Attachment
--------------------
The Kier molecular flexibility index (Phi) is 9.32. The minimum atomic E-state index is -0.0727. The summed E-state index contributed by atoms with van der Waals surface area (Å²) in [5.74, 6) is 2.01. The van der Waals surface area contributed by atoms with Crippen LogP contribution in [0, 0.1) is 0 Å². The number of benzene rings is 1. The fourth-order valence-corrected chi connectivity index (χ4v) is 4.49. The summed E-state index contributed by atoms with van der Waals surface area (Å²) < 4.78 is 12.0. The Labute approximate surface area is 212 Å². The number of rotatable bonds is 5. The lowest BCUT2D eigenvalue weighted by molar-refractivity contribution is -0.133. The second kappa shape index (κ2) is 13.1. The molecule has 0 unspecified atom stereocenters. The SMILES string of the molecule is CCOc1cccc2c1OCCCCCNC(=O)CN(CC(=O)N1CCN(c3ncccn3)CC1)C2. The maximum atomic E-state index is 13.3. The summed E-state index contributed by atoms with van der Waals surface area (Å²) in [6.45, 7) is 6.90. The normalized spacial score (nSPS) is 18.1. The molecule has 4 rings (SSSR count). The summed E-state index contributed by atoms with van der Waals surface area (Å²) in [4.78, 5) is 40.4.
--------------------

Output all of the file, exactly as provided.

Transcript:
The Kier molecular flexibility index (Phi) is 9.32. The minimum atomic E-state index is -0.0727. The summed E-state index contributed by atoms with van der Waals surface area (Å²) in [5.74, 6) is 2.01. The van der Waals surface area contributed by atoms with Crippen LogP contribution in [0, 0.1) is 0 Å². The number of benzene rings is 1. The fourth-order valence-corrected chi connectivity index (χ4v) is 4.49. The summed E-state index contributed by atoms with van der Waals surface area (Å²) < 4.78 is 12.0. The Labute approximate surface area is 212 Å². The number of rotatable bonds is 5. The lowest BCUT2D eigenvalue weighted by molar-refractivity contribution is -0.133. The second kappa shape index (κ2) is 13.1. The molecule has 0 unspecified atom stereocenters. The SMILES string of the molecule is CCOc1cccc2c1OCCCCCNC(=O)CN(CC(=O)N1CCN(c3ncccn3)CC1)C2. The maximum atomic E-state index is 13.3. The summed E-state index contributed by atoms with van der Waals surface area (Å²) in [6.45, 7) is 6.90. The normalized spacial score (nSPS) is 18.1. The molecule has 4 rings (SSSR count). The summed E-state index contributed by atoms with van der Waals surface area (Å²) in [4.78, 5) is 40.4.